To identify the biological pathways that are active in the Ras1CA-overexpressed PSG, we mapped the DEGs to the reference canonical pathways in Kyoto Encyclopedia of Genes and Genomes (KEGG) . Among the 2636 DEGs, 1,941 sequences predicted to encode enzymes with enzyme commission (EC) numbers were mapped into 277 KEGG pathways. The top 25 KEGG pathways are shown in Table 3. The top 5 KEGG pathways with most representations by the DEGs were “purine metabolism”, “spliceosome”, “pathways in cancer”, “RNA transport”, and “HTLV-1 infection”, implying that these diverse metabolic processes are active in the Ras1CA-overexpressed PSG. “Purine metabolism” is essential, providing components of the nucleotides, DNA and RNA, and the energy currency of the cell, ATP . In parallel, “Pyrimidine metabolism” also ranks on the top 6 KEGG pathway (Table 3). In the Ras1CA-overexpressed PSG, the DNA content is nearly doubled and endoreplication is enhanced in comparison with the WT PSG, indicating that more active nucleotide metabolism is required . “Spliceosome” is complex molecular machinery involved in removal of introns from mRNA precursors . A lot of DEGs in this pathway suggest occurrence of high frequency of mRNA splicing for translation in the Ras1CA-overexpressed PSG. Interestingly, a large number of DEGs are found distributed in “pathways in cancer”. As an important oncogene, Ras plays important roles in both normal development and aberrant biological processes, such as tumorigenesis and developmental disorders . It is likely that, apart from the phosphorylational regulation, Ras could also activate “pathways in cancer” at the transcriptional level. “RNA transport” from the nucleus to the cytoplasm is fundamental for gene expression regulation. Most eukaryotic RNAs are produced in the nucleus by RNA polymerase I, II, or III. The RNA molecules undergo a variety of posttranscriptional processing events, and a majority of them are localized to their functional sites in the cell . In accordance with this result, ribosome biogenesis for mRNA translation was stimulated in the Ras1CA-overexpressed PSG . Unexpectedly, some DEGs were annotated into “HTLV-1 infection pathway”, but the silkworm cannot be affected by this human virus. Our preliminary data shows that virus-resistance is enhanced when Ras1CA is globally overexpressed in the transgenic silkworm, Actin3-GAL4 > UAS-Ras1CA, suggesting that the DEGs in “HTLV-1 infection pathway” might play a role in antivirus in Bombyx.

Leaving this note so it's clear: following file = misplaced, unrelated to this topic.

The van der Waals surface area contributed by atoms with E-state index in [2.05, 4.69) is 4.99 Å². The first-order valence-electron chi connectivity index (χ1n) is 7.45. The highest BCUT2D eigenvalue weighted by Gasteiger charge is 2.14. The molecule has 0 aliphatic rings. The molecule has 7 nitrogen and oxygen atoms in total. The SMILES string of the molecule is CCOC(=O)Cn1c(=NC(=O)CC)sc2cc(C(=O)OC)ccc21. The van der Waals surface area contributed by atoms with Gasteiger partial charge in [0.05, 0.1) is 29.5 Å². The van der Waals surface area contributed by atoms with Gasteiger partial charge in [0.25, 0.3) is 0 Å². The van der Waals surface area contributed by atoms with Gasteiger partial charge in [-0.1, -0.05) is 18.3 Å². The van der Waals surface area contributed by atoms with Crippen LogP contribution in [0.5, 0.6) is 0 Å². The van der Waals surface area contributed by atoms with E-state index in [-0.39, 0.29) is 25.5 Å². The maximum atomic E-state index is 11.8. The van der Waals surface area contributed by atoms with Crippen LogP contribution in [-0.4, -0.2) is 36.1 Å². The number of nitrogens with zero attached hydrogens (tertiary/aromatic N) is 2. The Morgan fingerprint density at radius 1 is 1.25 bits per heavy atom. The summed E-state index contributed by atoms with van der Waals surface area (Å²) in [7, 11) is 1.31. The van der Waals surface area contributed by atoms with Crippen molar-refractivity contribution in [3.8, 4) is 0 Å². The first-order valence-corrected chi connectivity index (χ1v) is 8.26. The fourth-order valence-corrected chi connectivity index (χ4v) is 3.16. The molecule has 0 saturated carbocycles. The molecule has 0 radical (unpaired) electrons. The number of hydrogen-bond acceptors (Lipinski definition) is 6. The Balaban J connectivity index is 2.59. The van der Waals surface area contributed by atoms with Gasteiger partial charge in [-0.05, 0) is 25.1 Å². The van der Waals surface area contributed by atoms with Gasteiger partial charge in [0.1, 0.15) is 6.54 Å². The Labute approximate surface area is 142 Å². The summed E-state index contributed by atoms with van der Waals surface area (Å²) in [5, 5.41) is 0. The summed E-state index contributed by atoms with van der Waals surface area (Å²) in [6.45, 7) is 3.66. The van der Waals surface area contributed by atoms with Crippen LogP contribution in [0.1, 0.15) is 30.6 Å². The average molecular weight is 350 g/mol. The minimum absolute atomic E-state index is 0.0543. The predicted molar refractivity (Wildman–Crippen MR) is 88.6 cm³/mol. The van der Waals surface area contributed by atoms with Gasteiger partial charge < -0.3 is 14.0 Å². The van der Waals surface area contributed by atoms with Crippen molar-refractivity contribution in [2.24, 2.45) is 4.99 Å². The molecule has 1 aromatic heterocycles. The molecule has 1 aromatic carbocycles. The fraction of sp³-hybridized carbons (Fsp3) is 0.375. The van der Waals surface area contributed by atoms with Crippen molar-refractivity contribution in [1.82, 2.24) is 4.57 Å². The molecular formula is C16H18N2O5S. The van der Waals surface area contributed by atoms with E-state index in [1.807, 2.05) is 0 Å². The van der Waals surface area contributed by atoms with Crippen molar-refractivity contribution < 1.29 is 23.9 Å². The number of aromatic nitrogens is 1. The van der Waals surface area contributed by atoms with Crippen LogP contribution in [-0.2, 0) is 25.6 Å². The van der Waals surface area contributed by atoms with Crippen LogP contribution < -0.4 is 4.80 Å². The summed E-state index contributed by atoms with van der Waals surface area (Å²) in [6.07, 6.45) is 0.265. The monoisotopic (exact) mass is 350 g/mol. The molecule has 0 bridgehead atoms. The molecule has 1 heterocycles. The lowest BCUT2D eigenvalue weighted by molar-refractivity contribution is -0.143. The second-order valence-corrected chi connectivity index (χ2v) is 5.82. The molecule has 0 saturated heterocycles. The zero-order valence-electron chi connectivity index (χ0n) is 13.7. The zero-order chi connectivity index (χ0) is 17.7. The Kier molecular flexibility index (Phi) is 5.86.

In short, these annotations provide a valuable insight into the specific processes, functions, and pathways and facilitate the identification of DEGs resulted from the Ras1CA-overexpressed PSG. Next, the DEGs in several important and top KEGG pathways were chosen for qPCR verification (Table 3).
qPCR verification of DEGs in “pathways in cancer”, “insulin signaling pathway”, and “MAPK signaling pathway”